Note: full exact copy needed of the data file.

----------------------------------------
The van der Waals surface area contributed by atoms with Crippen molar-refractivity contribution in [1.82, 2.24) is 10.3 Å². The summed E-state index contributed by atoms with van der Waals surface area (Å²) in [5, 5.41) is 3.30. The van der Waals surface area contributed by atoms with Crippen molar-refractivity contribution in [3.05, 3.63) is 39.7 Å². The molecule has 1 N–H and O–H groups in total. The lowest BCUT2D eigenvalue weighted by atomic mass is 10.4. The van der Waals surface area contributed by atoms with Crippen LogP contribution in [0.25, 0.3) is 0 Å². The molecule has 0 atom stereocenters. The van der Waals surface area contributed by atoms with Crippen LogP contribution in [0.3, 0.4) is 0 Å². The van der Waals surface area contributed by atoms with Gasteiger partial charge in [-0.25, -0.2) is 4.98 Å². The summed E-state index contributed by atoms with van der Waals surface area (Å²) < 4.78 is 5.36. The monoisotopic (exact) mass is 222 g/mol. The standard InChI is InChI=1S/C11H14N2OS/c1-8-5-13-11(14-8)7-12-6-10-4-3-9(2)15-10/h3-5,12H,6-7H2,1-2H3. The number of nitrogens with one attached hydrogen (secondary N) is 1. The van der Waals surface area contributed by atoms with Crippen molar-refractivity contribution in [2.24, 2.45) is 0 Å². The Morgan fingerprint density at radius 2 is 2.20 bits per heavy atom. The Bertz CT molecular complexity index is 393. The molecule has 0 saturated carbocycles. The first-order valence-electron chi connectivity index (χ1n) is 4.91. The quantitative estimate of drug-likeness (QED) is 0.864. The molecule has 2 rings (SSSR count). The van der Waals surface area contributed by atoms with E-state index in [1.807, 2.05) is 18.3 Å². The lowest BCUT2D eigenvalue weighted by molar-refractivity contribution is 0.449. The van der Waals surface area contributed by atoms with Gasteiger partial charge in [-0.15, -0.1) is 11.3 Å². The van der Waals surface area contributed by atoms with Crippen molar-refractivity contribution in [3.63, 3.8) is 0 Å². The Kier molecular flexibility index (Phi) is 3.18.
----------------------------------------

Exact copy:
The van der Waals surface area contributed by atoms with Crippen molar-refractivity contribution in [1.82, 2.24) is 10.3 Å². The summed E-state index contributed by atoms with van der Waals surface area (Å²) in [5, 5.41) is 3.30. The van der Waals surface area contributed by atoms with Crippen molar-refractivity contribution in [3.05, 3.63) is 39.7 Å². The molecule has 1 N–H and O–H groups in total. The lowest BCUT2D eigenvalue weighted by atomic mass is 10.4. The van der Waals surface area contributed by atoms with Crippen LogP contribution in [0.25, 0.3) is 0 Å². The molecule has 0 atom stereocenters. The van der Waals surface area contributed by atoms with Crippen LogP contribution in [0.3, 0.4) is 0 Å². The van der Waals surface area contributed by atoms with Gasteiger partial charge in [-0.25, -0.2) is 4.98 Å². The summed E-state index contributed by atoms with van der Waals surface area (Å²) < 4.78 is 5.36. The monoisotopic (exact) mass is 222 g/mol. The standard InChI is InChI=1S/C11H14N2OS/c1-8-5-13-11(14-8)7-12-6-10-4-3-9(2)15-10/h3-5,12H,6-7H2,1-2H3. The number of nitrogens with one attached hydrogen (secondary N) is 1. The van der Waals surface area contributed by atoms with Crippen molar-refractivity contribution in [2.24, 2.45) is 0 Å². The Morgan fingerprint density at radius 2 is 2.20 bits per heavy atom. The Bertz CT molecular complexity index is 393. The molecule has 0 saturated carbocycles. The first-order valence-electron chi connectivity index (χ1n) is 4.91. The quantitative estimate of drug-likeness (QED) is 0.864. The molecule has 2 rings (SSSR count). The van der Waals surface area contributed by atoms with E-state index in [1.807, 2.05) is 18.3 Å². The lowest BCUT2D eigenvalue weighted by molar-refractivity contribution is 0.449. The van der Waals surface area contributed by atoms with Gasteiger partial charge in [-0.15, -0.1) is 11.3 Å². The van der Waals surface area contributed by atoms with Crippen molar-refractivity contribution in [3.63, 3.8) is 0 Å². The Kier molecular flexibility index (Phi) is 3.18.